Heinrich Schenker’s Epistemology and Philosophy of Music: an Essay on the Relations Between Evolutionary Theory and Music Theory
Two principal theories have been adopted to explain the evolution of ideas. One theory is the selective theory, which is indebted to the biology of Charles Darwin (1809–1882) and the psychology of Herbert Spencer (1820–1903). This theory holds that in the process of the evolution of ideas, the chief cause of transmutation consists in natural selection. The principle of natural selection explains what happens as an outcome of accidental and orderly events combined, by positing that the evolution of ideas occurs through a series of accidents added one to another, each new accident being preserved by selection if it is advantageous to the sum of former advantageous accidents which the present form of an idea represents. The other theory is the dialectical theory, which is indebted to the nature philosophy of Friedrich Wilhelm Joseph von Schelling (1775–1854) and to the idealist philosophy of Georg Wilhelm Friedrich Hegel (1770–1831). This theory holds that in the process of the evolution of ideas, the chief cause of development is the resolution of a supposed tension or conflict between polar ideas, in which resolution of the conflict is achieved by means of synthesis. There is yet another theory, however, and this is the creative theory of evolution. It is a version of the creative theory that is the subject of this essay.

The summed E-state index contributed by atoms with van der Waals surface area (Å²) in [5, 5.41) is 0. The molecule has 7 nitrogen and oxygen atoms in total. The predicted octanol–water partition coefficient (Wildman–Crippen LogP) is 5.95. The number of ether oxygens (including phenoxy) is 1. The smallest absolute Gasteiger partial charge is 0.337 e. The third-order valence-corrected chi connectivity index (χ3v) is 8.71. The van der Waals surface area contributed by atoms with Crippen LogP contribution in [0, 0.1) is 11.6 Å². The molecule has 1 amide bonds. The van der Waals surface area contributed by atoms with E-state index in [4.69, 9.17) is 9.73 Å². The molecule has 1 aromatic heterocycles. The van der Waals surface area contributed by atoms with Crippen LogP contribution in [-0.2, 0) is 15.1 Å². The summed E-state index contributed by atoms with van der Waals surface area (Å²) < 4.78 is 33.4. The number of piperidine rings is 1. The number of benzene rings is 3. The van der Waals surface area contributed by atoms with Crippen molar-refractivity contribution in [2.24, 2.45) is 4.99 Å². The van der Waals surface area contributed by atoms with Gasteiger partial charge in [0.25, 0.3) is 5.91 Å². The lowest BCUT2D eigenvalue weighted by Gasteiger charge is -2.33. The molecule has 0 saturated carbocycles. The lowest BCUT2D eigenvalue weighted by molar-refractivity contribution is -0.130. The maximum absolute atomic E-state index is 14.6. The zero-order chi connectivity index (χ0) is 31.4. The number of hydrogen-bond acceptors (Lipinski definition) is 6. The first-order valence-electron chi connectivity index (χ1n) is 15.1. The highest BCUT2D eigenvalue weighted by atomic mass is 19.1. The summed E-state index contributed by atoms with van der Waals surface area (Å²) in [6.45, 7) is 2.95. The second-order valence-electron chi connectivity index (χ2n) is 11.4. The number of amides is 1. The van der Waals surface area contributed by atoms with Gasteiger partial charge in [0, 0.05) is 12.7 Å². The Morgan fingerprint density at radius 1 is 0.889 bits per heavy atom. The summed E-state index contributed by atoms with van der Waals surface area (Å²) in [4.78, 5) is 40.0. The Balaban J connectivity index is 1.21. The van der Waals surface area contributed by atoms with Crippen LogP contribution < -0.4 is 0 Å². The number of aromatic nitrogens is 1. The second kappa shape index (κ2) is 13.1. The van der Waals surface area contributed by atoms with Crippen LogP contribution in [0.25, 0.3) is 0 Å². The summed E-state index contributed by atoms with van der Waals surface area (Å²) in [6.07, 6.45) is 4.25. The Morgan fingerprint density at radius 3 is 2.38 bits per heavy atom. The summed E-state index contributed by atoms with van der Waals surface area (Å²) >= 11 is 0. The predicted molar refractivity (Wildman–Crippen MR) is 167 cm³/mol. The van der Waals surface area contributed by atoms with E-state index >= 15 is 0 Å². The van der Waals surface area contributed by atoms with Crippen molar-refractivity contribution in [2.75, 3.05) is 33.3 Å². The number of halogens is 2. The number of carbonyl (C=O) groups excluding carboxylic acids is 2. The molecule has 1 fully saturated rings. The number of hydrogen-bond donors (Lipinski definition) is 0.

KeywordsUltimate Reality Linear Progression Musical Composition Phenomenal World Music Theory
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